Land-Use Change and Forestry (GPG-LULUCF). More detailed and technical information on the collection of data for input onto greenhouse gas (GHG) estimation is provided in Chapters 4 and 5. Inventory and Reporting Steps. This chapter is relevant to the activities highlighted on the following page. REDD+ MRV MANUAL: CHAPTER 3. 3. of this Manual outlines the sequence of steps required for generating a national GHG inventory. including a brief overview of IPCC guidance evolution.0 ESTIMATING GREENHOUSE GAS EMISSIONS AND REMOVALS Authors: Angel Parra and Stelios Pesmajoglou 3. and land-use types. and enhancement of forest carbon stocks in developing countries (REDD+). the main steps for estimating emissions and removals for activities to reduce emissions from deforestation and forest degradation.0 – ESTIMATING GREENHOUSE GAS EMISSIONS AND REMOVALS 31 .3.1 INTRODUCTION This chapter provides a brief description of the Intergovernmental Panel on Climate Change (IPCC) Good Practice Guidance for Land Use. Section 3. including a discussion on the activity data (AD) and emission factors (EFs) needed. plus the role of conservation. the main carbon pools. It also provides an overview of the methodologies for estimating emissions and removals. sustainable forest management.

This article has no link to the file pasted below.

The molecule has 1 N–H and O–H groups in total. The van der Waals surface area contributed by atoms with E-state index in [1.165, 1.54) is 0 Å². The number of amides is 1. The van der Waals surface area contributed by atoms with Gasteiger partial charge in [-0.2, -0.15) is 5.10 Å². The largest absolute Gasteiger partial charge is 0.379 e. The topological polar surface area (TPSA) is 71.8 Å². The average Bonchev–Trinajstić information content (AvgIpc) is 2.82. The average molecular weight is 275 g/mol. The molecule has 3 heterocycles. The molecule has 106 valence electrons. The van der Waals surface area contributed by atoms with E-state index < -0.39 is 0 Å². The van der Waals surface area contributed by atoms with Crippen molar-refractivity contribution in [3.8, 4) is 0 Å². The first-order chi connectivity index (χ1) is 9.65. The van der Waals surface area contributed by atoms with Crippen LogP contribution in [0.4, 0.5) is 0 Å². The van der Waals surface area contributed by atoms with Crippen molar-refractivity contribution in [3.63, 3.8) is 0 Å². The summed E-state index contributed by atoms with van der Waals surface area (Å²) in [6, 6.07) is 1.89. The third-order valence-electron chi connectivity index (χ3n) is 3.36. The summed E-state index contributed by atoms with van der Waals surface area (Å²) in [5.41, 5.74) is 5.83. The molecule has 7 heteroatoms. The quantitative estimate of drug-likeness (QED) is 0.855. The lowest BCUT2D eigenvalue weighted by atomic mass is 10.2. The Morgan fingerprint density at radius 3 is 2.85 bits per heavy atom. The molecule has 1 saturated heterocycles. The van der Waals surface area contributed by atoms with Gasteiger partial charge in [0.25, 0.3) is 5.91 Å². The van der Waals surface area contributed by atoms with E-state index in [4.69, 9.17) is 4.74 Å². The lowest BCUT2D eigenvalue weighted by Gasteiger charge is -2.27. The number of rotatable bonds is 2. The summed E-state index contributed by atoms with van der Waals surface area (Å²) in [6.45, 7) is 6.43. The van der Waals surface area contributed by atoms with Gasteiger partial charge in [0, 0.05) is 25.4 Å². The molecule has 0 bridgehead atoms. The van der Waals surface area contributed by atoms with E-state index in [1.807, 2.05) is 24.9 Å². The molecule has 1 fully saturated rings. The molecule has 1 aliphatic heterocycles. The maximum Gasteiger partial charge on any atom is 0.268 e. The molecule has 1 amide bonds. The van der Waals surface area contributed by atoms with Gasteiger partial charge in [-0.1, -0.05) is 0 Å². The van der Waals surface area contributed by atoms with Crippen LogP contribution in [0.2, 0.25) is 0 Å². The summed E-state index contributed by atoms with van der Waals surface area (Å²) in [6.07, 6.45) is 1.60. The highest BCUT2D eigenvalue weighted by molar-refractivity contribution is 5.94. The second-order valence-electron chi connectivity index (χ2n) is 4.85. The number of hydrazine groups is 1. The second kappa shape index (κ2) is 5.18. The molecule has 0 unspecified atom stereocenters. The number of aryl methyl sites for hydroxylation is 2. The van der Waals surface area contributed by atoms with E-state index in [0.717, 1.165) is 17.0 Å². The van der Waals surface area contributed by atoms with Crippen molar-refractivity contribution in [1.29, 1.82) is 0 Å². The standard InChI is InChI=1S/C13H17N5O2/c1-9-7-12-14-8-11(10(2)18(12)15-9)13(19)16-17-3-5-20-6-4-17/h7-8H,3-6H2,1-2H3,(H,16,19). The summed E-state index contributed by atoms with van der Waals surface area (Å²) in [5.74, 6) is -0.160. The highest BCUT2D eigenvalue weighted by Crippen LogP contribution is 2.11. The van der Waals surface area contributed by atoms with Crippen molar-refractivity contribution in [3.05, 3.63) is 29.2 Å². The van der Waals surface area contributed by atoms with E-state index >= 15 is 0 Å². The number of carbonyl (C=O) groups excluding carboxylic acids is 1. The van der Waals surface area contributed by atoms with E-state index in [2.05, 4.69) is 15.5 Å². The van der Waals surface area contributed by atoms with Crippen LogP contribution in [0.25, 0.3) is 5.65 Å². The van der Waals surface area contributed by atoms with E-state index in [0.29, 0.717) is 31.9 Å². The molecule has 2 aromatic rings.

estimating the uncertainty in each estimate. STEP 6: Report emissions and removals estimates. using the reporting tables. STEP 4: Generate Activity Data (AD). Emissions and removals estimates represent the product of the AD by the associated EFs.0 – ESTIMATING GREENHOUSE GAS EMISSIONS AND REMOVALS 32 . through stratification and other methods. REDD+ MRV MANUAL: CHAPTER 3. including expert peer review of the emission estimates following specific guidance under each land-use category. appropriate to the tier level identified. ensuring that the requirements in terms of emission and removal factors are met. Document and archive information used to produce the national emissions and removals estimates following specific instructions under each land- use category. AD represents the extent over which a human activity occurs. Within the categories designated as key. assess significant non-CO2 gases and carbon pools and prioritize such pools in terms of methodological choice. and worksheets where appropriate. EFs represent coefficients that quantify the emissions/removals per unit area.STEP 0: Establish Institutional Arrangements. STEP 3: Design a forest carbon inventory to generate Emissions Factors (EFs). STEP 2: Conduct key category analysis (KCA) for the relevant categories. for representing areas in the GPG-LULUCF. if using the gain-loss method. carbon pool and non-CO2 source. STEP 5: Quantify emissions and removals. STEP 7: Perform verification and implement quality control checks. for the time period required. pool or non-CO2 gas. STEP 1: Estimate the land areas in each land-use category.